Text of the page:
Seeing through walls

Published : Jul 10, 2013 12:30 IST

The MIT research  may soon allow us to have X-ray vision like Superman.

The MIT research may soon allow us to have X-ray vision like Superman.

NOW X-ray vision is no longer sci-fi, thanks to researchers at the Massachusetts Institute of Technology’s Computer Science and Artificial Intelligence Laboratory.

Researchers have long attempted to build a device capable of seeing people through walls. However, previous efforts to develop such a system have involved the use of expensive and bulky radar technology that uses a part of the electromagnetic spectrum available only to the military. Now a system being developed by Dina Katabi of MIT’s Department of Electrical Engineering and Computer Science and her graduate student Fadel Adib could give all of us the ability to spot people in different rooms using low-cost Wi-Fi technology.

The system, called “Wi-Vi”, is based on a concept similar to radar and sonar imaging. But in contrast to radar and sonar, it transmits a low-power Wi-Fi signal and uses its reflections to track moving humans. It can do so even if the humans are in closed rooms or hiding behind a wall. As a Wi-Fi signal is transmitted at a wall, a portion of the signal penetrates it and reflects off any humans on the other side. However, only a tiny fraction of the signal makes it through to the other room, with the rest being reflected by the wall or by other objects. “So we had to come up with a technology that could cancel out all these other reflections, and keep only those from the moving human body,” Katabi says.

To do this, the system uses two transmit antennas and a single receiver. The antennas transmit almost identical signals, except that the signal from the second receiver is the inverse of the first. As a result, the two signals interfere with each other in such a way as to cancel each other out. Since any static objects that the signals hit—including the walls —create identical reflections, they too are cancelled out. In this way, only those reflections that change between the two signals, such as those from a moving object, arrive back at the receiver. “So, if the person moves behind the wall, all reflections from static objects are cancelled out, and the only thing registered by the device is the moving human.”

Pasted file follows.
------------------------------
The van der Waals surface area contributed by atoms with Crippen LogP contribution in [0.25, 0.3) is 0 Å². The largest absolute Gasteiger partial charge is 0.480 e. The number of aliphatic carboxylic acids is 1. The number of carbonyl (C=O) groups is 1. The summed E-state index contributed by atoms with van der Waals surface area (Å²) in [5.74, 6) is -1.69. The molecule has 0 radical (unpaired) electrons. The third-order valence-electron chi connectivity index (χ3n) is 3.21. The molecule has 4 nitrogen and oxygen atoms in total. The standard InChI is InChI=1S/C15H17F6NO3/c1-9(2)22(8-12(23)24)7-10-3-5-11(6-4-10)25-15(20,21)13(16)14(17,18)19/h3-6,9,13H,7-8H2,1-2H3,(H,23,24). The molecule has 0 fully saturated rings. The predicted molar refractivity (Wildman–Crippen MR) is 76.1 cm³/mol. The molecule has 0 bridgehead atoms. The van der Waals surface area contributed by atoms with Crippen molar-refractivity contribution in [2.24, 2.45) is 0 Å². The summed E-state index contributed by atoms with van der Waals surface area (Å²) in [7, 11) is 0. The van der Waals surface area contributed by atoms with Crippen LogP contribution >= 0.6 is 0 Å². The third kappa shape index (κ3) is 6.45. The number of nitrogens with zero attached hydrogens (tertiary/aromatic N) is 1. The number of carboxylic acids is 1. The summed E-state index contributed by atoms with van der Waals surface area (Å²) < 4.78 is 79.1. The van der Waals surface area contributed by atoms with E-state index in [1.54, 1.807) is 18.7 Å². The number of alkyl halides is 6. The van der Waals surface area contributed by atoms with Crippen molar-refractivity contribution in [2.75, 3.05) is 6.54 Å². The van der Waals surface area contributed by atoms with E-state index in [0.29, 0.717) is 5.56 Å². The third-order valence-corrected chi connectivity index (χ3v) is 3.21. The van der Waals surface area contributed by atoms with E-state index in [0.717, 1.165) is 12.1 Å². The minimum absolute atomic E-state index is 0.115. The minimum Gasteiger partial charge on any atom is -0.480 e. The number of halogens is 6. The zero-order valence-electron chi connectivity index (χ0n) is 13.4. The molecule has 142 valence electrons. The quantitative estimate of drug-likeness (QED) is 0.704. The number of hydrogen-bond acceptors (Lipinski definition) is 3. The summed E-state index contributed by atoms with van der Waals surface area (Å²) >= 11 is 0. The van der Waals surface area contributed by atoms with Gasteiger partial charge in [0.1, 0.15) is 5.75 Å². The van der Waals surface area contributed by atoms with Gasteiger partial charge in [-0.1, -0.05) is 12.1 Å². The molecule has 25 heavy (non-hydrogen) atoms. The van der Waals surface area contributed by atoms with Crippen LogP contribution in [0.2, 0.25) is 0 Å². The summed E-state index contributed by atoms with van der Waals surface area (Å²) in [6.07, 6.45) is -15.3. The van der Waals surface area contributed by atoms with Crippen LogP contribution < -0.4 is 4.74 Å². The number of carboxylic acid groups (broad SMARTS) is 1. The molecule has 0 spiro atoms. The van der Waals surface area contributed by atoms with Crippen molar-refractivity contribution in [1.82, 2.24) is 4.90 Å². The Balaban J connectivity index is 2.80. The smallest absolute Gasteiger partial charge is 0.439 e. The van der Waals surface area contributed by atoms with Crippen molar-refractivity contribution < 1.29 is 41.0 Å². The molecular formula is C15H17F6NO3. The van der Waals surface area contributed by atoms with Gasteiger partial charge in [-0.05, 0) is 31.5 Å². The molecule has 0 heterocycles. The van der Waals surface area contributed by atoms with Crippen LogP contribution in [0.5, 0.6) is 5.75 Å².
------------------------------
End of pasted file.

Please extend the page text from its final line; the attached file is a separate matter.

The Wi-Vi uses just one receiver to track the person. As the person moves through the room, his or her distance from the receiver changes, meaning the time it takes for the reflected signal to make its way back to the receiver changes too. The system then uses this information to calculate where the person is at any one time.

Wi-Vi could be used to help search-and-rescue teams to find survivors trapped in rubble after an earthquake, say, or to allow police officers to identify the number and movement of criminals within a building to avoid walking into an ambush. It could also be used as a personal safety device.

R. Ramachandran

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